Themes

The Archive

Digital Archive brought to you
by JPMorgan Chase & Co.

Search results for:
"GEORGIA"

Schleiermacher (Religion)

Dr. King quotes Friedrich Schleiermacher's "On Religion: Speeches to Its Cultured Despisers" on religion as something experienced.

Letter from Earl W. Hall to MLK

Saturday, May 13, 1967
VIETNAM, Maryland (MD), JORDAN, EGYPT

The National Observer publishes an article entitled "Prophet or Propagandist" to critique Dr. King's political stance on the Vietnam War. Earl Hall objects to these perceptions deliberated in this article and contacts the National Observer to express his concerns. To support his argument, Mr. Hall references biblical prophets from the Old Testament. Mr. Hall communicates this information with Dr. King and informs him of their correlating views on the Vietnam War.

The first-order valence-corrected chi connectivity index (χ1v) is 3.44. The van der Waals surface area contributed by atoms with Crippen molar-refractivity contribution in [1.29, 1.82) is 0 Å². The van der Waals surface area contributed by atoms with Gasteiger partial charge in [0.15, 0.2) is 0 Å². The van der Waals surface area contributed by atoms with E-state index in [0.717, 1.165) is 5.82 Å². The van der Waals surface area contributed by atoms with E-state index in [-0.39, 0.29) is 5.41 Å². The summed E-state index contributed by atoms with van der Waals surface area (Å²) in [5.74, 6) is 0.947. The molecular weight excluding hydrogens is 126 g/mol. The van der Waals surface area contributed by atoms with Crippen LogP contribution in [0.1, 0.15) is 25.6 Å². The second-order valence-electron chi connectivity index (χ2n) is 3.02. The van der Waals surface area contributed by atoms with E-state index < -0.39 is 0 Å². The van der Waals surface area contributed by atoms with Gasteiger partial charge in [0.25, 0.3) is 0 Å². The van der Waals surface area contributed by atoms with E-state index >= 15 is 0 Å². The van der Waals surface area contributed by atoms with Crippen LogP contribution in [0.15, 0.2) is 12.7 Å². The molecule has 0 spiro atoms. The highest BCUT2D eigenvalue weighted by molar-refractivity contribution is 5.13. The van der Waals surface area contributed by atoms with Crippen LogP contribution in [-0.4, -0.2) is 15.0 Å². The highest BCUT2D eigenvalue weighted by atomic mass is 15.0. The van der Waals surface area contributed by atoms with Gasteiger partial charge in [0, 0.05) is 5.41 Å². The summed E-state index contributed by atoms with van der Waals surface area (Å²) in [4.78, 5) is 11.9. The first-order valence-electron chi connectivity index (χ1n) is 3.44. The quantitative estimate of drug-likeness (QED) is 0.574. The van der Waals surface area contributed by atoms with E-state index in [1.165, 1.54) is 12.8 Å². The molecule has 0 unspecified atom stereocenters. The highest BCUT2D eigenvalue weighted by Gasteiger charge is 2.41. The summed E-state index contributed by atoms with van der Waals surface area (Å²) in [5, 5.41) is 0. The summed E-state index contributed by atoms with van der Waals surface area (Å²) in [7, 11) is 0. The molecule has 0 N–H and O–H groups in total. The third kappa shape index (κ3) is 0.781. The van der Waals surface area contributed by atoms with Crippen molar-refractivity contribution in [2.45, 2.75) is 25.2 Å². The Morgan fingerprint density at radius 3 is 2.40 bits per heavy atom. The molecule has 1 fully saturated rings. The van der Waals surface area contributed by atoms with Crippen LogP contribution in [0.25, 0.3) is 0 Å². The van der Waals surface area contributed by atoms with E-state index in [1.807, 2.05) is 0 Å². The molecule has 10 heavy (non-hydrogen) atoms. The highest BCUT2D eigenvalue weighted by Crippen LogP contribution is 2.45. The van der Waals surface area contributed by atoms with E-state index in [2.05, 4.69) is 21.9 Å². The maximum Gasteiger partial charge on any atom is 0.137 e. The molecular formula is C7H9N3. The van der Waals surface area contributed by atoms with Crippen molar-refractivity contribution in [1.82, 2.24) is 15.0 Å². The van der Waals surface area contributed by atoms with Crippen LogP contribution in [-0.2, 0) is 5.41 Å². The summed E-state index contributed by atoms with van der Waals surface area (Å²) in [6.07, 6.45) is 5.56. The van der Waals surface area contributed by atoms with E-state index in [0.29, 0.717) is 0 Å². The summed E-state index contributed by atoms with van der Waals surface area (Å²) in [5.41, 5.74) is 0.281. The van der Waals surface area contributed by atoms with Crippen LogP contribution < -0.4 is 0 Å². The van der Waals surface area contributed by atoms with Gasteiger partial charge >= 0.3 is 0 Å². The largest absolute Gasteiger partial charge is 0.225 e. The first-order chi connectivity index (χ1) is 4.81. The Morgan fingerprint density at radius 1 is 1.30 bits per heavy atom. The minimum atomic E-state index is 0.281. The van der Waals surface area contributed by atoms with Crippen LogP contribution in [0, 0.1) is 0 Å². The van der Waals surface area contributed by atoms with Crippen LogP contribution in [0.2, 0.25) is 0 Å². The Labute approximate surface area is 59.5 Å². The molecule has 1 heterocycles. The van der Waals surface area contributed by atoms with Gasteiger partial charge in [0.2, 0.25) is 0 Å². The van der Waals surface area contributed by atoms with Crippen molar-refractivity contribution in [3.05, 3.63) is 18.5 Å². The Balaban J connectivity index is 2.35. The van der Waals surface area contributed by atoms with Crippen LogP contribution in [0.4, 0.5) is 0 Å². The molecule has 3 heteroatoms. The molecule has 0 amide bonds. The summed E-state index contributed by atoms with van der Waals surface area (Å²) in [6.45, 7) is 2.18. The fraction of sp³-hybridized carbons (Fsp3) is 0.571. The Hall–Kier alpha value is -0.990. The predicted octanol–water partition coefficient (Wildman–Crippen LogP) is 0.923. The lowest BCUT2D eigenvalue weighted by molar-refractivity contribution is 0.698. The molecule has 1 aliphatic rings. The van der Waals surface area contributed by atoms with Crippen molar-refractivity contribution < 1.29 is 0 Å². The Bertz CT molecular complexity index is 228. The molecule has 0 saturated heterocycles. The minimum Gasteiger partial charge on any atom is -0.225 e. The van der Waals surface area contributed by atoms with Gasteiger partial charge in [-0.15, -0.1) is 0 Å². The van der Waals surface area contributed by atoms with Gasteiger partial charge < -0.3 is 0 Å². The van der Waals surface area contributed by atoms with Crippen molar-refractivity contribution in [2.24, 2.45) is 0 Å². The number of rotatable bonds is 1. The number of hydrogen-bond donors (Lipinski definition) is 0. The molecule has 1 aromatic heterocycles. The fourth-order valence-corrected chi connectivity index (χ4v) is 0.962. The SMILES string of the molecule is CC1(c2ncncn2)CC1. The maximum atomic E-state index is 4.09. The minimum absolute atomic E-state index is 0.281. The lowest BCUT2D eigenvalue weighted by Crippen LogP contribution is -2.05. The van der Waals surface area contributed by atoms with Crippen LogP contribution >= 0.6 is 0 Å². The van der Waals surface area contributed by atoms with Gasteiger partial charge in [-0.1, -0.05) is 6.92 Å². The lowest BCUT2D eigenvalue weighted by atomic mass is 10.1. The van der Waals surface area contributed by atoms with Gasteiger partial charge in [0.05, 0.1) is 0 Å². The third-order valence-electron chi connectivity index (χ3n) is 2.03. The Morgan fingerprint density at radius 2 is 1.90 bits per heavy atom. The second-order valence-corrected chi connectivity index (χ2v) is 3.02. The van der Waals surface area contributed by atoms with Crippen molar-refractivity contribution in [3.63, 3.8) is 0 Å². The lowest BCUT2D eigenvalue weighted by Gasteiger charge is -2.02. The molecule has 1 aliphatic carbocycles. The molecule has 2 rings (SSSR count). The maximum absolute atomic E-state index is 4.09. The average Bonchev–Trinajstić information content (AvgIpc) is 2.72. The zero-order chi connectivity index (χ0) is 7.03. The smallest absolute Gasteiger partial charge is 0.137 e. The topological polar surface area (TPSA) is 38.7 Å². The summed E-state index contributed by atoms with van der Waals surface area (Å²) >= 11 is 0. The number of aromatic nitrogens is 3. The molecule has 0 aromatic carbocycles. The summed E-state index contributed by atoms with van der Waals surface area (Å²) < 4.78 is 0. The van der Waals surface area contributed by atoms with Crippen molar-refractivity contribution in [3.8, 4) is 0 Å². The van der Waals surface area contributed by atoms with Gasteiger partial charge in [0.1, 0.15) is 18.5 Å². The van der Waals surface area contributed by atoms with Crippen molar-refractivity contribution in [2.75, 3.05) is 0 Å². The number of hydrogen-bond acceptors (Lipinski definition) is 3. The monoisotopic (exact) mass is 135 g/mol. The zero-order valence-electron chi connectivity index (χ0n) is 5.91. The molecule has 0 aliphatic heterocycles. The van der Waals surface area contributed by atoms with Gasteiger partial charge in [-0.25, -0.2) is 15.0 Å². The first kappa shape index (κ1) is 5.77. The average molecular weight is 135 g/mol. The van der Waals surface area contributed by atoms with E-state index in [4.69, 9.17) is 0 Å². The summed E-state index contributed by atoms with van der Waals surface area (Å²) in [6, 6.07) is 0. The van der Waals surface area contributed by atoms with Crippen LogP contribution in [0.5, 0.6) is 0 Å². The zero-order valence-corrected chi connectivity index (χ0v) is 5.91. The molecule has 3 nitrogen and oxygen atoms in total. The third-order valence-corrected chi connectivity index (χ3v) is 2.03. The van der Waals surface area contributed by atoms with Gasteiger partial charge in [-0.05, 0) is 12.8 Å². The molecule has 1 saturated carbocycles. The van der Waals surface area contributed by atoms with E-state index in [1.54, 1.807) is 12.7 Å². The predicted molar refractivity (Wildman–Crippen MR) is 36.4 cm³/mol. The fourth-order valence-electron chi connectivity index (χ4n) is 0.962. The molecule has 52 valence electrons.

Letter from Reynold Moody to MLK

Florida (FL), VIETNAM

Reynold Moody, a retired Lieutenant Colonel in the United States Marine Corps, expresses support to Dr. King on behalf of the Miami, Florida Veterans for Peace.

Letter from Hubert Williams to MLK

Thursday, November 30, 1967
New York, NY

A member of the John Jay College of Criminal Justice requests Dr. King's opinion regarding the increased tension between Negros and New York police.

Antisemitism

RUSSIAN FEDERATION, FORMER SOVIET UNION / USSR, ISRAEL

An anonymous group issues a public statement addressing the rising issue of antisemitism throughout the world. According to the document, Soviet Jewry are facing "cultural extinction." As a result, Soviet relations have worsened in Israel. The group indicates that the policies of the U.S.S.R. have caused this wave of antisemitic discrimination and a nation-wide effort will have to help eradicate the movement.

Letter from Ernesto R. Rodriguez, Jr. to MLK

Friday, September 2, 1966
PHILIPPINES, Chicago, IL, Illinois (IL)

Ernesto Rodriguez invites Dr. King to address the College Editors Guild Alumni Association at their 35th Anniversary Celebration.

What Martin Luther King Really Has on His Mind

Sunday, July 9, 1967
VIETNAM, Chicago, IL